Statement on the Passing of Director Elliot Silverstein

Silverstein Interview

November 27, 2023

Los Angeles – Directors Guild of America President Lesli Linka Glatter made the following statement upon learning of the passing of Director Elliot Silverstein:

“Every Director today owes a debt of gratitude to Elliot Silverstein. No one ever worked harder or was more passionate about protecting artists from having their work and vision altered than Elliot. He knew how deeply intertwined the end product was with a Director’s authority to execute their vision, and that these rights were essential for their best work to shine through. Almost sixty years ago, Elliot successfully led the charge to secure the right to a Director’s cut – something that had been a DGA goal for years. And through his work and determination he helped codify and negotiate a list of creative necessities with producers through the development of the Bill of Creative Rights – something which governs the rights of DGA members to this day.

Elliott’s commitment to the needs of Directors knew no bounds. He once purposely made a spectacle in the middle of the Universal Studios lot, dragging a chair into the street as his ‘office’ to draw attention to the fact that producers refused to provide workspaces for Directors. Thanks to him, that changed in the next round of negotiations. Elliot went on to serve in Guild leadership for four decades, and his tremendous impact earned him almost every service Award the Guild could bestow, including the Robert B. Aldrich Award in 1985, Honorary Life Membership in 1990, and the DGA Honors John Huston Award in 2002. His legacy endures in every Director’s chair today. He will be deeply missed.”

In the 1990s, Silverstein founded the Artists Rights Foundation to focus more specifically on the concept of filmmakers’ moral rights. Under his leadership, the Artists Rights Foundation secured two major legal victories in Europe that set a precedent for the protection of a Director’s work no matter where it is shown around the world. In 2002, the Artists Rights Foundation and The Film Foundation consolidated into one entity known as The Film Foundation under the umbrella of the Directors Guild of America, and Elliot for years remained active in the protection of Directors’ rights as chair of The Film Foundation’s Artists Rights Education and Legal Defense Fund Council.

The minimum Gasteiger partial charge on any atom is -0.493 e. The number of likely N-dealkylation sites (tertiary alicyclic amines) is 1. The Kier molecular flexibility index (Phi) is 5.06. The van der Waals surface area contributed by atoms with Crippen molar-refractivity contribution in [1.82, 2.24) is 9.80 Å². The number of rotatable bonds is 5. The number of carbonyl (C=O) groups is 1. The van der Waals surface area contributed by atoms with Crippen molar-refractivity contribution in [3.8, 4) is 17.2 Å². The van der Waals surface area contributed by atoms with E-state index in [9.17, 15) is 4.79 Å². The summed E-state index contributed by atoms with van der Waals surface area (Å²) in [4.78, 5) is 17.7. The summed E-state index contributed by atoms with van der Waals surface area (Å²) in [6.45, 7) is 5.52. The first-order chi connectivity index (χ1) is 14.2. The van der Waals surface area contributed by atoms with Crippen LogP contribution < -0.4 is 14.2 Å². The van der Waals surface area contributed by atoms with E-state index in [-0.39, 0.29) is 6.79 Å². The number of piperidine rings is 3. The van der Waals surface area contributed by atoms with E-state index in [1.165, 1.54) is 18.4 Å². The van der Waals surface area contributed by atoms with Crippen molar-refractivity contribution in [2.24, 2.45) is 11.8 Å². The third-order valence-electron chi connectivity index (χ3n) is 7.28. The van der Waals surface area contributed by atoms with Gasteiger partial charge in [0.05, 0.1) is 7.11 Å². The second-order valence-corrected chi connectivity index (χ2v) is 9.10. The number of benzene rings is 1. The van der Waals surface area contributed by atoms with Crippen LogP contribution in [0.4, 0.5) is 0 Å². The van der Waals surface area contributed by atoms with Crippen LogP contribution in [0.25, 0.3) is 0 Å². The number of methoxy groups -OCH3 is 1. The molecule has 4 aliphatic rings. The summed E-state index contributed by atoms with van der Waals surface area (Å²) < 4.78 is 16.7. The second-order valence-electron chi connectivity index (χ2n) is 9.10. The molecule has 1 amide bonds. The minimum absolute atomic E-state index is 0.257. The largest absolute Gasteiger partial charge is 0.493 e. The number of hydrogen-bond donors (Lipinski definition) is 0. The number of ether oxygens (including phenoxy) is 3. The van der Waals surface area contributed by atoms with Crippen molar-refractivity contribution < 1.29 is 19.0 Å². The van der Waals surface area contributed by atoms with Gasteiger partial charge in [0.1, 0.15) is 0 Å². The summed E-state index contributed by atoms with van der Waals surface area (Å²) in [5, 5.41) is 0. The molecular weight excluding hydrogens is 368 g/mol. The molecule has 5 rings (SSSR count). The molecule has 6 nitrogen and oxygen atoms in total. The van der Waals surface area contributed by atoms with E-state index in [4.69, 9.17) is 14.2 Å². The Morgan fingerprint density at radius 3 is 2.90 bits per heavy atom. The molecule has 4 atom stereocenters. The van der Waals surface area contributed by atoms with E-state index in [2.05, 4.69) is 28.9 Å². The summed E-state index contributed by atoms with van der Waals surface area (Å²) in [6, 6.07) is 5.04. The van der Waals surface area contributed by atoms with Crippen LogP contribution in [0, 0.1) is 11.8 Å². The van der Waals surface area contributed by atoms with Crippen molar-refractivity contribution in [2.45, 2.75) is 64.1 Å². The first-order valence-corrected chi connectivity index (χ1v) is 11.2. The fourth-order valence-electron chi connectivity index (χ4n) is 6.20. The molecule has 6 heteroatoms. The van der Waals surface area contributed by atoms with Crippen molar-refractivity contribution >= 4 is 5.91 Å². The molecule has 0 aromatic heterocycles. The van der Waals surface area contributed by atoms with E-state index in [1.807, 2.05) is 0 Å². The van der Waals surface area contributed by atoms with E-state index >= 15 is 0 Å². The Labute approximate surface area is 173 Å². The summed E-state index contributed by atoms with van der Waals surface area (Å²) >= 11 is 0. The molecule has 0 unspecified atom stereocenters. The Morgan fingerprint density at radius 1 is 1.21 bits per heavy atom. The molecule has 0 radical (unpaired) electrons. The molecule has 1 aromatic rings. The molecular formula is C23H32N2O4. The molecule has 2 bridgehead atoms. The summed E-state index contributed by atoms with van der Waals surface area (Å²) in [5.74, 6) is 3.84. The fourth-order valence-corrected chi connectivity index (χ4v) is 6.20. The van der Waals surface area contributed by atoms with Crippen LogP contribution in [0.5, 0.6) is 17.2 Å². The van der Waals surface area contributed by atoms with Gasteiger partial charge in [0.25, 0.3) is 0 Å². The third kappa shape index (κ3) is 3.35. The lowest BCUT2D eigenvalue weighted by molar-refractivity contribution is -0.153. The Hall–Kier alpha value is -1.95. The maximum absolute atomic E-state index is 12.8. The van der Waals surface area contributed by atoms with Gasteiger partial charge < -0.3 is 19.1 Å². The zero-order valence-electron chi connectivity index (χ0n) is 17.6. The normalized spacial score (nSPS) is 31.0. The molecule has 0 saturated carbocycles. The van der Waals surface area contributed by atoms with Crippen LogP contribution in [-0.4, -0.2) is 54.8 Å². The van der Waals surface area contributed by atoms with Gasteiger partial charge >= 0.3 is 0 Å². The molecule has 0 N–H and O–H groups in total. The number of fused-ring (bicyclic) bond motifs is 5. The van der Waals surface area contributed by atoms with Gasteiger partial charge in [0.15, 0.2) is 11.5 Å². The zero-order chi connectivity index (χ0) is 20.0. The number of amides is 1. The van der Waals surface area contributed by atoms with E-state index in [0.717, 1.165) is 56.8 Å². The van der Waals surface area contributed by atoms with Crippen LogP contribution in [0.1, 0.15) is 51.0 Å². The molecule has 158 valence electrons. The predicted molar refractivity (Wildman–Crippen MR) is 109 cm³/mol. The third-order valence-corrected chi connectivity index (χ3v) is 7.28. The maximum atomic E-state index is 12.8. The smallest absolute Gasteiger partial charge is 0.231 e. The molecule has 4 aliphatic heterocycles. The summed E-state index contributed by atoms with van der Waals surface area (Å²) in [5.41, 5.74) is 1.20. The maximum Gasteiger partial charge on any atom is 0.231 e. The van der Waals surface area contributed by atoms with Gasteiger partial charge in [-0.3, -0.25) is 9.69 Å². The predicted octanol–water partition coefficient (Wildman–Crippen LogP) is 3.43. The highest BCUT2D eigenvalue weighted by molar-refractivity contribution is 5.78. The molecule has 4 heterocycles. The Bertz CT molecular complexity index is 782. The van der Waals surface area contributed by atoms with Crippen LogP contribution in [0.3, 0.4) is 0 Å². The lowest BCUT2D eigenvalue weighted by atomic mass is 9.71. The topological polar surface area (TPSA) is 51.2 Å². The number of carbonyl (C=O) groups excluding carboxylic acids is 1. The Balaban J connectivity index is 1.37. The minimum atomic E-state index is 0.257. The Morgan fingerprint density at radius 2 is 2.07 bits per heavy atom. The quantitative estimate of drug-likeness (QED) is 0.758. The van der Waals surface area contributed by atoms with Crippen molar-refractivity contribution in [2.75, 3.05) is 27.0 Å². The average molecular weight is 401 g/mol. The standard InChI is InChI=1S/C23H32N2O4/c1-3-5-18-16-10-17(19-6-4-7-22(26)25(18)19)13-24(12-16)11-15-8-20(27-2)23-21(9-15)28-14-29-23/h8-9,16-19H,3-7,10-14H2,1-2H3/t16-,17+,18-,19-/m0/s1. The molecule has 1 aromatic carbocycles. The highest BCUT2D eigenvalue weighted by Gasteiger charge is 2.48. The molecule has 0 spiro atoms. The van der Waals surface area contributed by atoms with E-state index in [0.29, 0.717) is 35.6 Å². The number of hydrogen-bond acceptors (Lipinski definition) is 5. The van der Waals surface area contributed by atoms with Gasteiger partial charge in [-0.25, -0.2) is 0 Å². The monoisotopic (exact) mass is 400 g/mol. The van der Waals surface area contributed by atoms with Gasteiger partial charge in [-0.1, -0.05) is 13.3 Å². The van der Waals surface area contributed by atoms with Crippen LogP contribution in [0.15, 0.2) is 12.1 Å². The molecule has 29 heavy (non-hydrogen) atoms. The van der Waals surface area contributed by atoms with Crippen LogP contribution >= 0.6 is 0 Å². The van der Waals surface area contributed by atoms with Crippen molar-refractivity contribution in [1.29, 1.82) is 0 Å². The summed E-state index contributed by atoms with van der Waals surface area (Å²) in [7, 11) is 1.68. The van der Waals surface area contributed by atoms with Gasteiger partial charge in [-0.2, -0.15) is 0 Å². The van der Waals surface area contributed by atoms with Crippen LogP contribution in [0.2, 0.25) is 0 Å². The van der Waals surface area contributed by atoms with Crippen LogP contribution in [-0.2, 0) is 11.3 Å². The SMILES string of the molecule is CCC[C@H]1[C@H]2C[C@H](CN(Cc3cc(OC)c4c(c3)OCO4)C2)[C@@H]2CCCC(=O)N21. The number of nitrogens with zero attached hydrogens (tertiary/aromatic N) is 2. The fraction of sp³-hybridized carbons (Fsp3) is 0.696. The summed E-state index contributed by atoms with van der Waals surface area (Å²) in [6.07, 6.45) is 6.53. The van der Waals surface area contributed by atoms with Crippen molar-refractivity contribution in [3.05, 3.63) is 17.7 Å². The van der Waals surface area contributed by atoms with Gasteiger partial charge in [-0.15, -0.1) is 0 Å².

The Film Foundation Founder and Chair, Martin Scorsese, shared his thoughts on Silverstein’s contributions to Director’s rights:

“Elliot Silverstein was a tireless champion of the creative rights of filmmakers — he fought valiantly to preserve the vision and original intent of all artists. Every American filmmaker has benefited from his fierce dedication.”

DGA Service and Awards:

Elliot Silverstein was an original member of the DGA Creative Rights Committee and served as Chairman from 1968-1992. In 1964, under then committee chair Frank Capra, he helped prepare the Creative Bill of Rights, which included such landmark achievements as the establishment of the Director’s cut, and has since grown into the Creative Rights Handbook, which summarizes the creative rights of DGA members. From 1967 to 2003, Silverstein served on the DGA National Board in various capacities, including a term as first vice president from 1983 to 1985. He also served on the Western Directors Council for nearly three decades, on the Negotiating Committee for three negotiations, as a trustee of the Directors Guild Foundation for a dozen years, and chaired numerous Guild committees including the President’s Committee, the Professional Standards Committee, and the Safety Committee. He was founding president of the Artists Rights Foundation, which merged with The Film Foundation under the DGA umbrella in 2002, and also served as chair of the Artists Rights Council.

In honor of his decades of extraordinary service to the Guild and its members, the Guild bestowed Silverstein with the DGA Honorary Life Membership Award in 1990 and the Robert B. Aldrich Award in 1985. At the DGA Honors gala in 2002, he received the John Huston Award, which highlights individuals who have shown outstanding courage, artistic integrity and leadership on behalf of artist’s rights. In 1965, Silverstein was nominated for a DGA Award for Outstanding Directorial Achievement in Feature Film for Cat Ballou.

  • Click here to read the DGA Quarterly article revealing how in 1964, Director Elliot Silverstein contested edits made without his approval to his episode of The Twilight Zone. The DGA backed Silverstein in a landmark stand for creative rights, ultimately prevailing over the show's producers


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